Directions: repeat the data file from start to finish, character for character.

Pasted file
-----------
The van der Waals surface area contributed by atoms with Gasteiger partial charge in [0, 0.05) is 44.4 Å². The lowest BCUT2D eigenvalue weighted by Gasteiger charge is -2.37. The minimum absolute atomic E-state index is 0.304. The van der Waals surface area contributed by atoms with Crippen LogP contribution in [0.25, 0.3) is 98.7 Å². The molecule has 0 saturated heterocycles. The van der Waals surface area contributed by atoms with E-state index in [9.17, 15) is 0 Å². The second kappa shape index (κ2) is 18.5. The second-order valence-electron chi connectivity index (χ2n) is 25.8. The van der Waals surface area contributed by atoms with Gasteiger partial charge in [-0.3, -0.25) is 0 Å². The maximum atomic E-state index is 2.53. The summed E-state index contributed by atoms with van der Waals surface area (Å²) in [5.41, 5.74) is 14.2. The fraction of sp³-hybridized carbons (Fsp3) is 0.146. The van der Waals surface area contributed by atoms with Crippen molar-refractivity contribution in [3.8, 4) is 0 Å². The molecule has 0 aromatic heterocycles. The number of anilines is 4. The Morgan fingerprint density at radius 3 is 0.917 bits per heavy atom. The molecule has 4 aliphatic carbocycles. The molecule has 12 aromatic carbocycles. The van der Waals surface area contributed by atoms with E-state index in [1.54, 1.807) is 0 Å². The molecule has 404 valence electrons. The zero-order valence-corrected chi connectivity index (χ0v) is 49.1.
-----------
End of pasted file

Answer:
The van der Waals surface area contributed by atoms with Gasteiger partial charge in [0, 0.05) is 44.4 Å². The lowest BCUT2D eigenvalue weighted by Gasteiger charge is -2.37. The minimum absolute atomic E-state index is 0.304. The van der Waals surface area contributed by atoms with Crippen LogP contribution in [0.25, 0.3) is 98.7 Å². The molecule has 0 saturated heterocycles. The van der Waals surface area contributed by atoms with E-state index in [9.17, 15) is 0 Å². The second kappa shape index (κ2) is 18.5. The second-order valence-electron chi connectivity index (χ2n) is 25.8. The van der Waals surface area contributed by atoms with Gasteiger partial charge in [-0.3, -0.25) is 0 Å². The maximum atomic E-state index is 2.53. The summed E-state index contributed by atoms with van der Waals surface area (Å²) in [5.41, 5.74) is 14.2. The fraction of sp³-hybridized carbons (Fsp3) is 0.146. The van der Waals surface area contributed by atoms with Crippen molar-refractivity contribution in [3.8, 4) is 0 Å². The molecule has 0 aromatic heterocycles. The number of anilines is 4. The Morgan fingerprint density at radius 3 is 0.917 bits per heavy atom. The molecule has 4 aliphatic carbocycles. The molecule has 12 aromatic carbocycles. The van der Waals surface area contributed by atoms with E-state index in [1.54, 1.807) is 0 Å². The molecule has 404 valence electrons. The zero-order valence-corrected chi connectivity index (χ0v) is 49.1.